i was working the stallion just doing some lunging work etc. It had poured the night before so we had several knee to waist deep ponds all through the paddock. i was asking bay to walk in and out of these as something a bit more interesting to do. Coco the Shetland pony is the scruffiest black brown (depending on how much dirt hes rolled in) hairiest/half sheep thing you ever seen, and only comes up to about my waste so is tiny but fat and round like a barrel. he loves water and takes any opportunity available to swim and roll in it. Seeing the activity with the boy, the pony came barreling under the fence to investigate. he proceeded straight into the puddle splashing and rolling. The bay and me just kept doing are own thing. When suddenly coco comes galloping out of the puddle and barges straight into bay stallion, crashing into his shoulder. He then rears up and bites him on the neck.and gallops off again.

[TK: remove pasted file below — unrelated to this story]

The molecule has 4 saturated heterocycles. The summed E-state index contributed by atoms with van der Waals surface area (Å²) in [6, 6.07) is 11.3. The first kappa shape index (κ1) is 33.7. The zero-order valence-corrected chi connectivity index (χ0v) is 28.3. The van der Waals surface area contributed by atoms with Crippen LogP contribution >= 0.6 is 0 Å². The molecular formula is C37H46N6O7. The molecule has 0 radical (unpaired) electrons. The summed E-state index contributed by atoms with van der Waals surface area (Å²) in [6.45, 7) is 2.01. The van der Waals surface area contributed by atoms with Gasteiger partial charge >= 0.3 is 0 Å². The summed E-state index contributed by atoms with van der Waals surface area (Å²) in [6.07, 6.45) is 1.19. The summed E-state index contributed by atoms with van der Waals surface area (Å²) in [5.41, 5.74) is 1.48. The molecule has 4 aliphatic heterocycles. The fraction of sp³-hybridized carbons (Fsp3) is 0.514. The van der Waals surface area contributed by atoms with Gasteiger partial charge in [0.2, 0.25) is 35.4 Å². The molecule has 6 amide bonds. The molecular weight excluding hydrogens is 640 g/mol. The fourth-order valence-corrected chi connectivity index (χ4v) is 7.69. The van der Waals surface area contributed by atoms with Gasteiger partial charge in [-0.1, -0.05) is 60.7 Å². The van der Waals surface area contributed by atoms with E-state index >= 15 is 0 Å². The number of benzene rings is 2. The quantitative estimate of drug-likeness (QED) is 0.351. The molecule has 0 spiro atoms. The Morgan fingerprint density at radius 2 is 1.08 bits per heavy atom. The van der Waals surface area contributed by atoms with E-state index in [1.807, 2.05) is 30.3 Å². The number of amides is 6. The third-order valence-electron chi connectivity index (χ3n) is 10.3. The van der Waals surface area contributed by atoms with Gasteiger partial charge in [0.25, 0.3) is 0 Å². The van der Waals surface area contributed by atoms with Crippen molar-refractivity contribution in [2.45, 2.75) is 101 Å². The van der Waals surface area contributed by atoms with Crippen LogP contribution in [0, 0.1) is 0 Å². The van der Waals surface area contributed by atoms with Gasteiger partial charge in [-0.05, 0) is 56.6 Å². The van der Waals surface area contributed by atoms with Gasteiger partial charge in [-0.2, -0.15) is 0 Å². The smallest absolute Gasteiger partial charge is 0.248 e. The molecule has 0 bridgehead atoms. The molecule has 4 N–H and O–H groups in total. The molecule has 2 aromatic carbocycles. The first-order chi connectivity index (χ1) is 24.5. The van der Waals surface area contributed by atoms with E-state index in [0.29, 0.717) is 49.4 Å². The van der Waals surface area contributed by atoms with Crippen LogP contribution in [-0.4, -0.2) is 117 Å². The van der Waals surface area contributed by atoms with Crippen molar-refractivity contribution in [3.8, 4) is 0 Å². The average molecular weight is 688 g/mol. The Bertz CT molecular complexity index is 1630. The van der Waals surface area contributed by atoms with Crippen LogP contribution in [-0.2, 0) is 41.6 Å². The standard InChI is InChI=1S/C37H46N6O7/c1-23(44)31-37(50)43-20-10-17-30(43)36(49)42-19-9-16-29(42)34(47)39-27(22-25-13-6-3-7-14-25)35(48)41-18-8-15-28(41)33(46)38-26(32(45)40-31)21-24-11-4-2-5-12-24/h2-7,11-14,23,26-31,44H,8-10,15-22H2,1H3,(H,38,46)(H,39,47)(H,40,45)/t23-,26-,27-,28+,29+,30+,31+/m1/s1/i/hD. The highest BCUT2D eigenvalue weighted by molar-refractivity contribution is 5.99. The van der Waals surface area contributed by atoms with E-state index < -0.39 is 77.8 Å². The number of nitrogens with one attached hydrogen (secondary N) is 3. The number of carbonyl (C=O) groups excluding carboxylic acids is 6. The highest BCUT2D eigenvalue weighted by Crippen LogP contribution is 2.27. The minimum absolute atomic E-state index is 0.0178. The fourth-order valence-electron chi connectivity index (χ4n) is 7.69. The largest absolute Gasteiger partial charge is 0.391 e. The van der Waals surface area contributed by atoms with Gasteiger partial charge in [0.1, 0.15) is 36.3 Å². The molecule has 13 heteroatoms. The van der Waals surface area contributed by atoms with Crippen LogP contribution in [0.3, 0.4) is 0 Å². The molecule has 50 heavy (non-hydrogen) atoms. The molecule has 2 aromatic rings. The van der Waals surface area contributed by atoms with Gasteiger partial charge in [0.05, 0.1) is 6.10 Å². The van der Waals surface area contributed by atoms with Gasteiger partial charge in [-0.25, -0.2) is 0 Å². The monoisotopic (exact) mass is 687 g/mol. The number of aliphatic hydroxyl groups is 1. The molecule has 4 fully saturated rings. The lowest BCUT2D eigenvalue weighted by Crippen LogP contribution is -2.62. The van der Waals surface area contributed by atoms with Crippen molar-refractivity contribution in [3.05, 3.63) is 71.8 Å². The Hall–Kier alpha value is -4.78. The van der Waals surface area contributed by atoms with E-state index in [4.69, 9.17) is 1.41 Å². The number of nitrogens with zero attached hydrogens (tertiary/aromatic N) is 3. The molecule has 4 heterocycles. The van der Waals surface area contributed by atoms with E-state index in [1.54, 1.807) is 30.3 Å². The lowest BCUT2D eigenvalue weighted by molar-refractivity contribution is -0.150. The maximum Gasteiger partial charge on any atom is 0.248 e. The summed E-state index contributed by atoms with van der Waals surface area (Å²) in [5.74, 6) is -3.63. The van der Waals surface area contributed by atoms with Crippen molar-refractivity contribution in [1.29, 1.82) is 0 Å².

Theses surprise attacks kept happening for the next 20 minutes. Coco looking absolutely jubilant with himself the whole time. He would rush back and forth between the pond and attacking bay. It was more play than anything,as he never left a mark and i watched laughing. At one stage coco reared up as high as he could and even got his front legs hooked over the bays wither, nipping at bay the whole time. Poor bay stood their like a saint and never even glanced at the pony, but watched me the whole time with an expression that seemed to say 'this is embarrassing, what do u want me to do now'. The more ignored he was, te more extravagantly coco tryed to demand attention until i eventually chased him back to his puddle, not wanting to find out out just how deep little bays saintly behaviour really was. to the end of my days i think the image of a pint sized ,hairy ball of fat fury attacking the wild stallion and getting away with it one of the more amusing things Ive seen.